Bank Runs. The First Sign The Fed “Broke Something.” By Lance Roberts

Bank runs are an ever lurking possibility in a fractional reserve banking system. From Lance Roberts at

With the collapse of Silicon Valley Bank, questions of potential “bank runs” spread among regional banks.

“Bank runs” are problematic in today’s financial system due to fractional reserve banking. Under this system, only a fraction of a bank’s deposits must be available for withdrawal. In this system, banks only keep a specific amount of cash on hand and create loans from deposits it receives.

Reserve banking is not problematic as long as everyone remains calm. As I noted in the “Stability Instability Paradox:”

The “stability/instability paradox” assumes that all players are rational and such rationality implies an avoidance of complete destruction. In other words, all players will act rationally, and no one will push “the big red button.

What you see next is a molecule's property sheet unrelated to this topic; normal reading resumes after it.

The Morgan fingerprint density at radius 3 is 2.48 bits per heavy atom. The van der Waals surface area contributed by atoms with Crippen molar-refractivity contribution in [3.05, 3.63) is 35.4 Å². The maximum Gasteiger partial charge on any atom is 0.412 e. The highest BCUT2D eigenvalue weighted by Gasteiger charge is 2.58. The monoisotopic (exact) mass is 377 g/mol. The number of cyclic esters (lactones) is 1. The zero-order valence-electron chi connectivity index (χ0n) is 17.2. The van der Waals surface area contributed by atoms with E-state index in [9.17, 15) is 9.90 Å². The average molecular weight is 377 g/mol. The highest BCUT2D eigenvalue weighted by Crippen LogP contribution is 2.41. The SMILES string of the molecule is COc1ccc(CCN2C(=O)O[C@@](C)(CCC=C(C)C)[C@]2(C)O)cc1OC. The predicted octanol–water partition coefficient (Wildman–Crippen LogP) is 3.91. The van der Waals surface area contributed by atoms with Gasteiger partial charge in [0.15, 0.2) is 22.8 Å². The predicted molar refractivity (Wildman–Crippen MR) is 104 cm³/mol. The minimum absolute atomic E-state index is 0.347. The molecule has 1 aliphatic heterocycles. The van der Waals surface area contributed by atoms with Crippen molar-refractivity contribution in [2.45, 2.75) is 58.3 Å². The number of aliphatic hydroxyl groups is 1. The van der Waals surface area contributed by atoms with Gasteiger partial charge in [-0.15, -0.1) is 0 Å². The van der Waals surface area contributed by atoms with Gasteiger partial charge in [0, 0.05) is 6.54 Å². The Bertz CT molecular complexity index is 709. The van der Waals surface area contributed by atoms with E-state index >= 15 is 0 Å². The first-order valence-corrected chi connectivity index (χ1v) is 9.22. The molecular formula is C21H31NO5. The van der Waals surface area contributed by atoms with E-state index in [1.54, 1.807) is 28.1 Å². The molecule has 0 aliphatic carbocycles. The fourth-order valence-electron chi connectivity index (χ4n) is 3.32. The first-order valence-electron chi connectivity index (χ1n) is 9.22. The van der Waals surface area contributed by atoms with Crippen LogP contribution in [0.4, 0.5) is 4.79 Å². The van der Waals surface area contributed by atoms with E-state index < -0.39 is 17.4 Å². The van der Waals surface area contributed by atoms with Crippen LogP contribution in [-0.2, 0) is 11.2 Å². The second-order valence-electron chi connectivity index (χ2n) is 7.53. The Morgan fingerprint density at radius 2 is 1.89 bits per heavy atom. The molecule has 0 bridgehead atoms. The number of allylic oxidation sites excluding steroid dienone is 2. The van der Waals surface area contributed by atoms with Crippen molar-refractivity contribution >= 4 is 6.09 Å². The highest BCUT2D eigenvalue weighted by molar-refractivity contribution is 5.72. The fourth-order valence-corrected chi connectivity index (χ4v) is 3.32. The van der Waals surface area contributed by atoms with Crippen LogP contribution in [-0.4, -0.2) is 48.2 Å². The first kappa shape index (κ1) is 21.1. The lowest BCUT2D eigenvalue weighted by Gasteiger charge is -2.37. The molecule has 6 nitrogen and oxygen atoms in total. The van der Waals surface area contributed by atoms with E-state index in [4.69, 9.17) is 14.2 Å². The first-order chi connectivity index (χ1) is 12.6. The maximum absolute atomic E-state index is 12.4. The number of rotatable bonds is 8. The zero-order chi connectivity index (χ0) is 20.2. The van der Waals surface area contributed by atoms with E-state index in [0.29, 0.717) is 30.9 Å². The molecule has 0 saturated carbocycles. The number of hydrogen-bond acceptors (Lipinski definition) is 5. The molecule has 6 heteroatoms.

In this case, the “big red button” is a “bank run.”

Banks have a continual inflow of deposits which it then creates loans against. The bank monitors its assets, deposits, and liabilities closely to maintain solvency and meet Federal capital and reserve requirements. Banks have minimal risk of insolvency in a normal environment as there are always enough deposit flows to cover withdrawal requests.

However, in a “bank run,” many customers of a bank or other financial institution withdraw their deposits simultaneously over concerns about the bank’s solvency. As more people withdraw their funds, the probability of default increases, prompting a further withdrawal of deposits. Eventually, the bank’s reserves are insufficient to cover the withdrawals leading to failure.

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